Patients who are deliberately using performance-enhancing drugs may not disclose use because of shame, legality concerns, or lack of trust. In fact, users of performance-enhancing drugs often are not candid with their physicians about their use of these drugs. In one study, 56% of anabolic steroid users reported that they had never disclosed their use to their physician.7 The adverse effects of many of the novel performance-enhancing drugs are not well documented or understood and thus may not trigger red flag findings on clinical history and physical examination that would alert a family physician to potential users of these drugs.
Patronage of wellness and antiaging clinics may also put recreational athletes at risk of inadvertent positive doping test results because treatments prescribed at these centers often include hormone replacement. Athletes can apply for a therapeutic use exemption for certain prescribed medications that are prohibited in competition (i.e., beta2 agonists for asthma, glucocorticoids for inflammatory diseases, hormones for endocrine deficiencies); no exemptions are typically given for medications prescribed solely for symptom relief, antiaging purposes, or other purported health and wellness benefits (i.e., testosterone to treat “low” testosterone levels or nonspecific symptoms).
The family physician is a critical player in addressing the use of performance-enhancing drugs in recreational athletes of all ages. Family physicians should continue to be alert to signs of use of traditional performance-enhancing drugs, such as anabolic-androgenic steroids and stimulants, and also be aware of the emergence and accessibility of novel doping agents. In addition to the potential health risks of the performance-enhancing drug itself, harms of a positive doping test result can include the negative health and social impacts of sanctions prohibiting participation and the potential emotional damage related to being labeled a cheater.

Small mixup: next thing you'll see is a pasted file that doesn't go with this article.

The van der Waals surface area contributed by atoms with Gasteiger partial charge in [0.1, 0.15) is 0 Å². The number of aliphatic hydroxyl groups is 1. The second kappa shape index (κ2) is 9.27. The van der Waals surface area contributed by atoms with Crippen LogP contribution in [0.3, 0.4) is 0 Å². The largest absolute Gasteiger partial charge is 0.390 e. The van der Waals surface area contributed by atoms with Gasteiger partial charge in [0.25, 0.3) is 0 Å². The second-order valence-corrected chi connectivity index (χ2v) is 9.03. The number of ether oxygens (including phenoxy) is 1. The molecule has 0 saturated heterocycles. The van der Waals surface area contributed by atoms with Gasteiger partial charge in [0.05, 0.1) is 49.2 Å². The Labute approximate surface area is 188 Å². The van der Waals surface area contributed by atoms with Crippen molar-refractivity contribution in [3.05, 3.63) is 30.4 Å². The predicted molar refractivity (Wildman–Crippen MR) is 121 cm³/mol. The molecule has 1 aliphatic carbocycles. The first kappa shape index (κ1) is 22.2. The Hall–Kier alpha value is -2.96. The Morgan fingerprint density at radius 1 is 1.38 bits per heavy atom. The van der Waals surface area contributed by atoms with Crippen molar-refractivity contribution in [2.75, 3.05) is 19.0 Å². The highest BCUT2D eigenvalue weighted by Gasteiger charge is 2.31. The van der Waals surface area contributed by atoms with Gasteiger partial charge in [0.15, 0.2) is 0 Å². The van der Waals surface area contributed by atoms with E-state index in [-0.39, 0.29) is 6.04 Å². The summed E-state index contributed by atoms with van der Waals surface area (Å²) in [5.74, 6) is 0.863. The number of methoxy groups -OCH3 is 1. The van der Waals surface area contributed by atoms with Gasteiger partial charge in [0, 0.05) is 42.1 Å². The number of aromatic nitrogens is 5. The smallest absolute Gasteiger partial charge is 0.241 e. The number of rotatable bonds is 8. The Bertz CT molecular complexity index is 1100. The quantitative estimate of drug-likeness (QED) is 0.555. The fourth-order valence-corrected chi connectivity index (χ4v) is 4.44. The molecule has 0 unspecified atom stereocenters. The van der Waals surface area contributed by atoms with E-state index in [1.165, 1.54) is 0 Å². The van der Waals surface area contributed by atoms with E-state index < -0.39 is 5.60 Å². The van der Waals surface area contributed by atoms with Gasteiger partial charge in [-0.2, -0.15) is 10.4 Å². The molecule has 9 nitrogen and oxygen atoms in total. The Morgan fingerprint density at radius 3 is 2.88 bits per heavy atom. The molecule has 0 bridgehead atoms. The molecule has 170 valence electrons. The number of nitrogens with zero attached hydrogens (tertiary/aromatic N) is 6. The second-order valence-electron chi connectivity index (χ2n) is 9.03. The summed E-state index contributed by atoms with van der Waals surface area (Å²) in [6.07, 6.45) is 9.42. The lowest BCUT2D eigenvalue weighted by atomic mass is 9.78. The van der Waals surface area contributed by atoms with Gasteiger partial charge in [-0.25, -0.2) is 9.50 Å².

Physicians should be aware of the competition status of athletic patients and consult the appropriate banned substances list (e.g., the World Anti-Doping Agency prohibited list) before prescribing medication and also understand the therapeutic use exemption process (Table 1). Family physicians should also be aware of the emergence of novel performance-enhancing drugs and their use among the general population; screen patients for use; and be prepared to discuss the safety, effectiveness, legality, and ethics of performance-enhancing drug use.12
|Global Drug Reference Online||Database for the anti-doping status of medications|
|U.S. Anti-Doping Agency|
|https://www.usada.org/athletes/testing/tue/tue-faqs||Therapeutic use exemption: frequently asked questions and application process|
|https://www.usada.org/resources/healthpro||Online educational module for health care professionals (CME credits available through Stanford University)|
|https://www.usada.org/athletes/substances/supplement-411||Information on dietary supplements, including a list of dietary supplements at high risk of contamination|
|https://www.usada.org/drug-reference-phone-line/||Drug reference and email support for anti-doping and medication information|
|World Anti-Doping Agency||Anti-doping e-learning platform, including a module for health care professionals|